Gingivitis

Gingivitis is characterized by inflammation of the gums. This typically occurs due to the bacterial film that build up on the teeth. Remember that this is a non-destructive form of periodontal disease. If left untreated, it can progress to periodontitis which is more serious and eventually lead to teeth loss.

An individual with gingivitis usually have reddened and puffy gums and there is likely bleeding when brushing the teeth. Generally, gingivitis settles with proper oral hygiene such as longer and regular brushing as well as flossing. In some cases, an antiseptic mouthwash along with proper tooth brushing and flossing is also beneficial.

For mild cases of gingivitis, most are not aware that they have the condition since the symptoms are mild. Nevertheless, the condition should be taken seriously and dealt with right away.

What are the indications?

Gingivitis
An individual with gingivitis usually have reddened and puffy gums and there is likely bleeding when brushing the teeth.
  • Bright red or purplish gums
  • Tender gums that are sometimes painful to the touch
  • Halitosis
  • Easy bleeding of the gums while brushing or flossing the teeth
  • Soft gums
  • Inflamed gums
  • Receding gums

What are the causes?

The usual cause of gingivitis is the buildup of bacterial plaque between and around the teeth. This can trigger an immune response that eventually leads to the destruction of the gingival tissue and trigger additional complications including tooth loss.

Dental plaque is a biofilm that naturally builds up on the teeth. It is formed by colonizing bacteria that stick to the smooth surface of the teeth. It can cause tooth decay and even periodontal issues such as gingivitis.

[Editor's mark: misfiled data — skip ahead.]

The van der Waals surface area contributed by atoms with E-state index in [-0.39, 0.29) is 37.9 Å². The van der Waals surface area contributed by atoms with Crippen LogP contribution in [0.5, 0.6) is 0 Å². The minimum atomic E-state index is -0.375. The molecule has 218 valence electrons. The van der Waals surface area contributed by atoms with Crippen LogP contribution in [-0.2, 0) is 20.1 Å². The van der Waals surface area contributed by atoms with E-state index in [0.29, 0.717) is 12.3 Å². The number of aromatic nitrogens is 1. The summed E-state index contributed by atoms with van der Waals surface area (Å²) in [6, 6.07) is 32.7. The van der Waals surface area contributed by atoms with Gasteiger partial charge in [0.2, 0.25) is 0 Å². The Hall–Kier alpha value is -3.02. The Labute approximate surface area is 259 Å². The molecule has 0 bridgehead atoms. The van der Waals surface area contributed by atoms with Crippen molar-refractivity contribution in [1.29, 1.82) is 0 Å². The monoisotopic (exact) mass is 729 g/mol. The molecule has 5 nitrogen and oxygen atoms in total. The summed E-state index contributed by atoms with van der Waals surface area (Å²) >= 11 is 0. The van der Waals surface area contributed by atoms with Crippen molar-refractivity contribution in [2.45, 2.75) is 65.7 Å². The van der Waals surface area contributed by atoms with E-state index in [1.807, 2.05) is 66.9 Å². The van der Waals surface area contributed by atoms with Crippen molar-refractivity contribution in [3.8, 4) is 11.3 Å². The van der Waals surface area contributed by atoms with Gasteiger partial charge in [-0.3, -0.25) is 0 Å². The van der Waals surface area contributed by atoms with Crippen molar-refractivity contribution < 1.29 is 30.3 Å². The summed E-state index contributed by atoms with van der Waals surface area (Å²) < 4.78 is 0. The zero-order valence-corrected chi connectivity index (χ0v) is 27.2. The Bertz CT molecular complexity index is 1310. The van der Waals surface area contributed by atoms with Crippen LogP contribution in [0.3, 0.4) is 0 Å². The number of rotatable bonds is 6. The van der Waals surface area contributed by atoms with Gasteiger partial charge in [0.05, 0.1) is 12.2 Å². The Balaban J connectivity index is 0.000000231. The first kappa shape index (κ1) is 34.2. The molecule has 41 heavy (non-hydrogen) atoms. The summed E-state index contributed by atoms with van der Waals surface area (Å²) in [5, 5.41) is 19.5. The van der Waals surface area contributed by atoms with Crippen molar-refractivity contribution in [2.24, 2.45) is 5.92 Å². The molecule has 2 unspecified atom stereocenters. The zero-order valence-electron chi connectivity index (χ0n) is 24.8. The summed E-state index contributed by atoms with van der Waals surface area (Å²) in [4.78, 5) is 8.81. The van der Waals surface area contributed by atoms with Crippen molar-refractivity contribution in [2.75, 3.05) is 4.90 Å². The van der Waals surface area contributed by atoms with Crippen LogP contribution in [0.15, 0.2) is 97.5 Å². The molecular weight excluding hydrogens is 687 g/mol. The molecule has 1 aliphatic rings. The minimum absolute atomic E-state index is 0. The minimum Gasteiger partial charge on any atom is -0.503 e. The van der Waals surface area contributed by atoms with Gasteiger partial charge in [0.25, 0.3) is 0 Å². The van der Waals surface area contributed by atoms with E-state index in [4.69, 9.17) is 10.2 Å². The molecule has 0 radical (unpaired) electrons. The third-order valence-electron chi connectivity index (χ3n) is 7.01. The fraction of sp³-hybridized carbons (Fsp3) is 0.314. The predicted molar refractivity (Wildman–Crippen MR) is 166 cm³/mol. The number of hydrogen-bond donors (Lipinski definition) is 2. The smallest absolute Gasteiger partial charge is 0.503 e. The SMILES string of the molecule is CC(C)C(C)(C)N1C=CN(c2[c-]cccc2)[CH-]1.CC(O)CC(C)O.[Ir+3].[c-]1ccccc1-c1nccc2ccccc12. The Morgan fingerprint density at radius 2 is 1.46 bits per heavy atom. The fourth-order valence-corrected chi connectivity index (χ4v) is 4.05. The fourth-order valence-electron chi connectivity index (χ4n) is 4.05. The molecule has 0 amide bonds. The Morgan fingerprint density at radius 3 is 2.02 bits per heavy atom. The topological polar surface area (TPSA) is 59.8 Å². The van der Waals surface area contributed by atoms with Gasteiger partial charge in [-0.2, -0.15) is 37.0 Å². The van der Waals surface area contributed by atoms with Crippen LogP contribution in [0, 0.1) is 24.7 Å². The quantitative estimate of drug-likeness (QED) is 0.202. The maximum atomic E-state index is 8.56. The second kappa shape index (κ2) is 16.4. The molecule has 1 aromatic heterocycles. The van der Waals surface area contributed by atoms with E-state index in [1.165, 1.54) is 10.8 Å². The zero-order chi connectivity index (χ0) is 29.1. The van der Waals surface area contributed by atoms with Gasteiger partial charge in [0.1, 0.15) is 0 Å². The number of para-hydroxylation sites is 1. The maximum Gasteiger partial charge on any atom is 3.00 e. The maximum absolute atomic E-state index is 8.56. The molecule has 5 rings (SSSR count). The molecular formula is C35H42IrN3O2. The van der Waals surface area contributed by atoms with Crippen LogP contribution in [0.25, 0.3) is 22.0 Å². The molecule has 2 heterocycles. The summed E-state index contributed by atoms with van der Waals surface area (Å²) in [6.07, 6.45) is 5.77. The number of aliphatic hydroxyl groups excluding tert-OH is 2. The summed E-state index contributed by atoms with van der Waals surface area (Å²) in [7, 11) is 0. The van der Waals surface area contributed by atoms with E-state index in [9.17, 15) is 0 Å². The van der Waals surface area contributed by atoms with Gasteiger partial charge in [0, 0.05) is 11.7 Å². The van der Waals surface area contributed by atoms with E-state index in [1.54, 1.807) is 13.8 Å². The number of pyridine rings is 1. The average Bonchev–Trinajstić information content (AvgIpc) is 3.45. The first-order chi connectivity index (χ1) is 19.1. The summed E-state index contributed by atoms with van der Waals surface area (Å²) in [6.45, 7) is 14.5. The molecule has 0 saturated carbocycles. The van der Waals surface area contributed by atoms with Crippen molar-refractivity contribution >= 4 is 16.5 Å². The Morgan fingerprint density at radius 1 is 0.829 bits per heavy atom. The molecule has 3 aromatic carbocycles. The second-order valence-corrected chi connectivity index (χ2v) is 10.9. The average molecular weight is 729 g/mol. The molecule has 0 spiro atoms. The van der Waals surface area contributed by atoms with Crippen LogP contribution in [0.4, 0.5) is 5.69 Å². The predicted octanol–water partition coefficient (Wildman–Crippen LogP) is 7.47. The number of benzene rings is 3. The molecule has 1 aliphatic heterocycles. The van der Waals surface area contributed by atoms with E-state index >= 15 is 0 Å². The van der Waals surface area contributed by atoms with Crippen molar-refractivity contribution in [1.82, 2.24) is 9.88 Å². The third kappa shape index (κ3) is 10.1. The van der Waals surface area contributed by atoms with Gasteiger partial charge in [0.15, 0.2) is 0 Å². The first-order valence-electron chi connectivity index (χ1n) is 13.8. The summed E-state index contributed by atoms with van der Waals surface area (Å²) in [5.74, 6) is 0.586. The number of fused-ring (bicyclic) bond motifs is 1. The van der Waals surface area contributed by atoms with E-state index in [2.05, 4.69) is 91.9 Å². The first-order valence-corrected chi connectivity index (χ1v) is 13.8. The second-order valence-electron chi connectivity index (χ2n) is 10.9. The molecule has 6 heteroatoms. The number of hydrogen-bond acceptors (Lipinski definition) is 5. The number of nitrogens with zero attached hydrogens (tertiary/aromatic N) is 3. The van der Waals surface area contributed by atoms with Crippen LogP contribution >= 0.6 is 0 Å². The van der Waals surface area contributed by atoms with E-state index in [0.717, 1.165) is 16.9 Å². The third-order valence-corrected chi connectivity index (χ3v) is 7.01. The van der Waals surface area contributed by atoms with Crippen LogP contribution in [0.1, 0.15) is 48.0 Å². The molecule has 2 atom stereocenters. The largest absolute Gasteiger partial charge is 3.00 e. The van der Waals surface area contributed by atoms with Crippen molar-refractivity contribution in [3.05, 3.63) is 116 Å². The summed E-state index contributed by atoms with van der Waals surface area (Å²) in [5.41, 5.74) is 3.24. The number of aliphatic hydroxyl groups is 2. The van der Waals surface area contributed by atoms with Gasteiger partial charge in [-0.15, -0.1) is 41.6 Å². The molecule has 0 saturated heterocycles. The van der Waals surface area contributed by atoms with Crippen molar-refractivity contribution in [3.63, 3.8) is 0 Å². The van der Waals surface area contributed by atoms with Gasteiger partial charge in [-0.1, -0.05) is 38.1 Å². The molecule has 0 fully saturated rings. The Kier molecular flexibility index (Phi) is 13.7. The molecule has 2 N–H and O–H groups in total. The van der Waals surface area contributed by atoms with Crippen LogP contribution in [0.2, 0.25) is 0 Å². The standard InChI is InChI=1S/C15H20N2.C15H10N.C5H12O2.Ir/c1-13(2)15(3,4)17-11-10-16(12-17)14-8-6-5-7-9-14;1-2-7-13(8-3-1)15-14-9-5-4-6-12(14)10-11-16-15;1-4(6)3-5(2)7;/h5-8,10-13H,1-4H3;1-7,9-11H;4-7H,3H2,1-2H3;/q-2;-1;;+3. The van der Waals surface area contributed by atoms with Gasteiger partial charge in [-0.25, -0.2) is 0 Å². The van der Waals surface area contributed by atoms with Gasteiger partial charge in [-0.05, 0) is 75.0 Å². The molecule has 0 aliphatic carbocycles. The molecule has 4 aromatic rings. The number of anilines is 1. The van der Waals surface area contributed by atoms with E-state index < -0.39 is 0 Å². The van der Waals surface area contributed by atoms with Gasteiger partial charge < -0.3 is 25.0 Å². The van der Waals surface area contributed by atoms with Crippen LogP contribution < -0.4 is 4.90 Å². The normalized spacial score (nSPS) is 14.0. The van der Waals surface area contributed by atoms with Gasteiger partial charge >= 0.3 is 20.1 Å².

If plaque is not completely removed, it leads to the buildup of calculus (tartar) at the base of the teeth, close to the gums. Take note that both plaque and tartar irritate the gums.

Other causes of gingivitis include the following:

  • Certain diseases such as diabetes, cancer and HIV
  • Hormonal changes during menopause, puberty and pregnancy
  • Certain medications especially those that reduce the flow of saliva
  • Smoking
  • Family history of gingivitis

Management

If diagnosed early and treatment is started, gingivitis can be effectively reversed. The treatment involves care by a dental professional and follow-up measures that can be done at home.

Dental care

  • Removal of plaque and tartar which is a process called scaling.
  • The dental professional explains the importance of oral hygiene and how to properly brush the teeth along with flossing.
  • Periodic follow-up appointments with additional cleaning if needed.
  • Fixing the teeth so that oral hygiene can be done efficiently.

Home measures

  • Brush the teeth at least 2 times in a day
  • Using an electric toothbrush can work effectively in cleaning the teeth
  • Floss the teeth at least once a day
  • Regularly rinse the mouth using an antiseptic mouthwash.

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